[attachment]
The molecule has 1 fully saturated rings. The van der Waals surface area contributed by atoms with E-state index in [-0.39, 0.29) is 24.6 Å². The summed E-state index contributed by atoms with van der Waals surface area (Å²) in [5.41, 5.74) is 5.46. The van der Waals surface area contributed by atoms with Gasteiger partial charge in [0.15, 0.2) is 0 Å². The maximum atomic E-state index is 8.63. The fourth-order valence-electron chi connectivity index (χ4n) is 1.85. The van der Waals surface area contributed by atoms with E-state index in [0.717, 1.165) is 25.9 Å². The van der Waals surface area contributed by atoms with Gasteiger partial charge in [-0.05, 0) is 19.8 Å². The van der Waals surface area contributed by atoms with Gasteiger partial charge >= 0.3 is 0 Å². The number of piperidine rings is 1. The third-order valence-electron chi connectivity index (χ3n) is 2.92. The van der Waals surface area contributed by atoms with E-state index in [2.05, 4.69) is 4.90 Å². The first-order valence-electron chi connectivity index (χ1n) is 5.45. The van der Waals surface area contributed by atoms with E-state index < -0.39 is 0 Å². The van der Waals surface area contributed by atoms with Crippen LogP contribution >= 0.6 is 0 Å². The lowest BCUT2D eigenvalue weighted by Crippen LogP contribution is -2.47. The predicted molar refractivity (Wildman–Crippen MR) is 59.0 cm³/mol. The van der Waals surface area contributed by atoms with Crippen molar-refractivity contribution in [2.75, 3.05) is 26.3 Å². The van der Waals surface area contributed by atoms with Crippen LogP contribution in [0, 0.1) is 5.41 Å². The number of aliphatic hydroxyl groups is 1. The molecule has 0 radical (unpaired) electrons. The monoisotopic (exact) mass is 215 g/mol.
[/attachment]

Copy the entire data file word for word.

The molecule has 1 fully saturated rings. The van der Waals surface area contributed by atoms with E-state index in [-0.39, 0.29) is 24.6 Å². The summed E-state index contributed by atoms with van der Waals surface area (Å²) in [5.41, 5.74) is 5.46. The van der Waals surface area contributed by atoms with Gasteiger partial charge in [0.15, 0.2) is 0 Å². The maximum atomic E-state index is 8.63. The fourth-order valence-electron chi connectivity index (χ4n) is 1.85. The van der Waals surface area contributed by atoms with E-state index in [0.717, 1.165) is 25.9 Å². The van der Waals surface area contributed by atoms with Gasteiger partial charge in [-0.05, 0) is 19.8 Å². The van der Waals surface area contributed by atoms with Gasteiger partial charge >= 0.3 is 0 Å². The number of piperidine rings is 1. The third-order valence-electron chi connectivity index (χ3n) is 2.92. The van der Waals surface area contributed by atoms with E-state index in [2.05, 4.69) is 4.90 Å². The first-order valence-electron chi connectivity index (χ1n) is 5.45. The van der Waals surface area contributed by atoms with E-state index < -0.39 is 0 Å². The van der Waals surface area contributed by atoms with Crippen LogP contribution >= 0.6 is 0 Å². The lowest BCUT2D eigenvalue weighted by Crippen LogP contribution is -2.47. The predicted molar refractivity (Wildman–Crippen MR) is 59.0 cm³/mol. The van der Waals surface area contributed by atoms with Crippen molar-refractivity contribution in [2.75, 3.05) is 26.3 Å². The van der Waals surface area contributed by atoms with Crippen LogP contribution in [0, 0.1) is 5.41 Å². The number of aliphatic hydroxyl groups is 1. The molecule has 0 radical (unpaired) electrons. The monoisotopic (exact) mass is 215 g/mol.